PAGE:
MF: He made difficult mammalian cell engineering accessible to everyone. Complex genetic engineering was limited to a few specialist groups, but CRISPR made it possible that even undergraduates could handle this in lab classes. The effect is that the pool of genetic engineers has grown beyond what we thought imaginable. The more genetic engineers we train with better toolkits, the faster we can change the world for the better.
DM: What is the biggest obstacle to the success of a processor in vivo?
MF: Digital electronic systems work well in a very isolated environment and only need a power supply. A processor in vivo must operate within a living system, which has millions of analog housekeeping operations to master and at the same time must grow and can repair itself. The bio-CPU must be isolated from the maintenance activity of a cell and this is a major challenge. Also, the molecular world is analog to ensure the right dosage of molecule, and these systems are very robust and self-healing, but they are not very precise. Biological systems can have variations of 5-10% and they are extremely slow compared to electronic systems.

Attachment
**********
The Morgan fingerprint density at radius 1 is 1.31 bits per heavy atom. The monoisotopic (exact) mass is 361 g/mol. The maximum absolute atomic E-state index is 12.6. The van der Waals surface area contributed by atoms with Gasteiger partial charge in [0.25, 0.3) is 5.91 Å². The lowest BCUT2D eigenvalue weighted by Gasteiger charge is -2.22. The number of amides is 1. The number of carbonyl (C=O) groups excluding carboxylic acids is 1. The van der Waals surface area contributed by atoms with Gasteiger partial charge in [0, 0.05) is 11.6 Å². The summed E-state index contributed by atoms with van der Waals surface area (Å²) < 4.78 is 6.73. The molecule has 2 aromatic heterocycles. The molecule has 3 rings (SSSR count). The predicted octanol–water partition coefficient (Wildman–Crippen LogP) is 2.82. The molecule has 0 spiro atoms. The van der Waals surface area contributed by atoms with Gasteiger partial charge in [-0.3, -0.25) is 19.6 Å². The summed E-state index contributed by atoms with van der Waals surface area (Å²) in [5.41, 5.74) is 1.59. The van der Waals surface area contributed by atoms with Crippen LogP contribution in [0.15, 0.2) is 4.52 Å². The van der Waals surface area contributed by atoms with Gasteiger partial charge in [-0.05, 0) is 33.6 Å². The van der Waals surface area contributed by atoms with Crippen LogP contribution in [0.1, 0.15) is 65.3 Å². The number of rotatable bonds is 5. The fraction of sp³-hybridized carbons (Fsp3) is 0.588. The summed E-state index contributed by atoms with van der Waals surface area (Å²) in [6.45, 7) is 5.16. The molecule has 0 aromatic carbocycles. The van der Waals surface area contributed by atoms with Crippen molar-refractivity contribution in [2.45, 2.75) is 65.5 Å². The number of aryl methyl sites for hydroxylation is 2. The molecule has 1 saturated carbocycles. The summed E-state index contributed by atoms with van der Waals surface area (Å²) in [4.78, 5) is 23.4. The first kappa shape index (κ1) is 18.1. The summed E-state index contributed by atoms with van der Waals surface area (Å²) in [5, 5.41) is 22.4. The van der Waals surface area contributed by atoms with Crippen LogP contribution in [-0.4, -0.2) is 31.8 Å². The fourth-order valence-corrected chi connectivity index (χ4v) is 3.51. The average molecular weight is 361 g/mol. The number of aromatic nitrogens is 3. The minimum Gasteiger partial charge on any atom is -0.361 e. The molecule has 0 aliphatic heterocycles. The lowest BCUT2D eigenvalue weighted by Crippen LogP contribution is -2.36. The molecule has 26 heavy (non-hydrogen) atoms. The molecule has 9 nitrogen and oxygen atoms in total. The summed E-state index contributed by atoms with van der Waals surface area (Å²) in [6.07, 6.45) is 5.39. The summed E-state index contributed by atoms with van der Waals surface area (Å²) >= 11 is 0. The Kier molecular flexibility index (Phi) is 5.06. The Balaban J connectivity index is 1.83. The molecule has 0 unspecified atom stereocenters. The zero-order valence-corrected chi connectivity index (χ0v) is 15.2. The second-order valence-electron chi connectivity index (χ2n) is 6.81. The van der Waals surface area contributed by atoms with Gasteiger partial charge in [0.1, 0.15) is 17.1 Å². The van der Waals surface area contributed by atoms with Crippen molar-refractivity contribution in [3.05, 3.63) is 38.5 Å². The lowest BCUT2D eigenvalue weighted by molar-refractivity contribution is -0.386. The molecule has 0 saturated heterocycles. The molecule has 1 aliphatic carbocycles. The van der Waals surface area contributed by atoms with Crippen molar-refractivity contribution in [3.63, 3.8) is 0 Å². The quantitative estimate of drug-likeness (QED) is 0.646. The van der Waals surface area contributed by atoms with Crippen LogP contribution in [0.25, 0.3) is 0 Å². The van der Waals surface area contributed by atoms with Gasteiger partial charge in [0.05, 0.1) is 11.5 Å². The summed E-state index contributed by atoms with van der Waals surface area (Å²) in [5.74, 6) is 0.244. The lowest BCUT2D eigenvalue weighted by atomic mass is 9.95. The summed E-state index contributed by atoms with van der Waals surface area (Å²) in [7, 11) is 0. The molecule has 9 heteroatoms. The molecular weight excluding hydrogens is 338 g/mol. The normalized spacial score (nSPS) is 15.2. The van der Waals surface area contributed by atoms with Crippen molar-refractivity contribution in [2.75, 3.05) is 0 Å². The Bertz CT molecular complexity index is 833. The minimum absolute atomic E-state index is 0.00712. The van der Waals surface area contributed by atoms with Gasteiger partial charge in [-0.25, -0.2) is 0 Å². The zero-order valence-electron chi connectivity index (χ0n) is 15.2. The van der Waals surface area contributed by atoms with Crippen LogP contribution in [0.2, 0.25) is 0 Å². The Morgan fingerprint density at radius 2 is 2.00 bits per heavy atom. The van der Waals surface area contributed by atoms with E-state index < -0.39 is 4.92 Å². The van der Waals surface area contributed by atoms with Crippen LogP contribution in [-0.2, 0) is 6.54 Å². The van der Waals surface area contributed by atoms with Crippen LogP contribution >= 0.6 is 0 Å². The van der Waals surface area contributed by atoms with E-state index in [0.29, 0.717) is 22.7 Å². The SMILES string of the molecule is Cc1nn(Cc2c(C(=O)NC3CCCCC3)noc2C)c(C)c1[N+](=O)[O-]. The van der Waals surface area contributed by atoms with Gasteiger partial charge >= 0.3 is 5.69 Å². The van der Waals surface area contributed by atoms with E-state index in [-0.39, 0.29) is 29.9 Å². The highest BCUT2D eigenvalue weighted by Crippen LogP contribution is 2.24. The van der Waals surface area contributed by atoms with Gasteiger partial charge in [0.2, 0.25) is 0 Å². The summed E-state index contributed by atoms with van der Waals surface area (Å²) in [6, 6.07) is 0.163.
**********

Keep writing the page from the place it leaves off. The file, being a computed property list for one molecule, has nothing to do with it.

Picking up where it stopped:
DM: Do you think there is enough funding and training for this research?
MF: The problem is not the degree of funding or investment. It’s more about the structure of the funding. The main weakness is that we organize universities into departments like a school with compartmentalized themes (chemistry, biology, physics, etc.). Research at this level is becoming increasingly interdisciplinary with molecular biologists working alongside electrical engineers. We need funds to be directed to dedicated research units that focus on the objective and not on a single discipline.
References and further reading:
Nature Communications, published online November 11, 2014, doi: 10.1038 / ncomms6392call_made
Recommended online viewing: https://biox.stanford.edu/video/synthetic-biology-what-should-we-be-vibrating-about
Interviewed: Martin Fussenegger is Professor of Biotechnology and Bioengineering at the Department of Biosystems Science and Engineering (D-? BSSE) at ETH Zurich in Basel and at the University of Basel.
Author: Dermot Martin is a writer and reporter specializing in science, technology and medical research